Photo Credit: Chau Ho [email protected] Social Press

 

In the face of law enforcers' violence, what could we do?

Jaco says you need to keep taking deep breaths, calm yourself down and remember every detail that might be useful as evidence in the future.

"That they see that you could not resist at all and take pleasure in it will make you furious and keep toying with the idea of taking a pen from your bag and stab him right away. And you would think that might actually work." Jaco said one must resist such a desire because resistance would only lead to greater violence, and most importantly, Jaco refuses to let himself be lured into the trap of being charged with assaulting a police officer.

"After being beaten up, you would be told by the police, 'It's so easy for me to ensnare you, isn't it?' True, they got your address. That makes you scared. Should I rebut his words?" Jaco reminds us that we need to overcome this worry and pay attention to our every reply, "It's very important to think it over before saying it out."

"Unless you're heavily injured, don't say 'I need a check-up.' Firstly they don't have such a procedure. Secondly they might conspire to make wrong statements to countersue you." Jaco suggests that if our wounds are pretty mild, we should go to public hospital after we are away from the police. We may go to a private hospital for detailed check-ups if we need extra help. "Some people are concerned about the police stationed at public hospitals. But you're already arrested, why would that concern you? Also the A&E services are the quickest. It might take a longer time to see a doctor from civic organisations like Médecins Inspirés. The courts might even challenge your claim by associating the severity with the service you pay.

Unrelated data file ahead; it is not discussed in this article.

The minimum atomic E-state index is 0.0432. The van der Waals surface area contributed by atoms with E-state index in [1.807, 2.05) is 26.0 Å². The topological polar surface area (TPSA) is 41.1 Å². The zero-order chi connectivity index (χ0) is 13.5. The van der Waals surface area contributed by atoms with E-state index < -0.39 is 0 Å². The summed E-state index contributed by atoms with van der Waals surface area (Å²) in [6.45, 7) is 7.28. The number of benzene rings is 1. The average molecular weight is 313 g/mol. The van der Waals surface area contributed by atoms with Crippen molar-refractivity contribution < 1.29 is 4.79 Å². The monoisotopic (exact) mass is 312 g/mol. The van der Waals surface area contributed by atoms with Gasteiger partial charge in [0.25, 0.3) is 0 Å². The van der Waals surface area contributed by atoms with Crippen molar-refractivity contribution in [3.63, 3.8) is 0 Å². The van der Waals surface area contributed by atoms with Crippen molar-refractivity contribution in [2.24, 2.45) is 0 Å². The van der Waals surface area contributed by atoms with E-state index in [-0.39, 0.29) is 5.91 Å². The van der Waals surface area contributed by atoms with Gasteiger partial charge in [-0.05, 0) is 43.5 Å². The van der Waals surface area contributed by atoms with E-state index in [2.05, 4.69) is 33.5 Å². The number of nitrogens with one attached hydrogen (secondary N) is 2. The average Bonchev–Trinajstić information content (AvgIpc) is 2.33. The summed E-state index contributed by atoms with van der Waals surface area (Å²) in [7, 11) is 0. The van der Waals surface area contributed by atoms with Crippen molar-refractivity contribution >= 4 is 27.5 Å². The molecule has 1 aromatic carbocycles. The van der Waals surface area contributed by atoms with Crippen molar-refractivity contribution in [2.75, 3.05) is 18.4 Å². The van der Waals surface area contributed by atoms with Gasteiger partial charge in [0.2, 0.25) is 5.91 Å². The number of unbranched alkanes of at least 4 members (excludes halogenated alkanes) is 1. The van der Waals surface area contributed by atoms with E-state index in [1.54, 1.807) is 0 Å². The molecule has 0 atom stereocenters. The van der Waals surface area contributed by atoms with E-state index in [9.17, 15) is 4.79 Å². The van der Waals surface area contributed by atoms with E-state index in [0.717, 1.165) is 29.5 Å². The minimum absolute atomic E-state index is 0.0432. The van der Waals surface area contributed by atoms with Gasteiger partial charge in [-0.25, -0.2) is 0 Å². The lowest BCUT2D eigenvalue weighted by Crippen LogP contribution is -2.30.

Photo Credit: Jimmy [email protected] Social Press

 

How could we assist companions who have been beaten up?

"One would need many supporters outside the police station. Emotionally speaking that's important." Jaco laughs that he does not know how to express his emotions. Regarding such a predicament faced by today's protesters, he chooses to suppress and control his emotions and focuses on practical assistance.

The most basic is funding. Many arrestees'' phones are confiscated. Then they lose their jobs. "After being arrested, they have to stick to the curfew order after being released on bail. If they have to stay home from 10 p.m. to 6 a.m., how could they work as casual workers or work the night shift? There are also some employers who fear that trouble from the police and triad members would ensure. So they would not employ arrested protesters. If the arrestee has financial difficulty, he or she might apply for funding from civic organisations.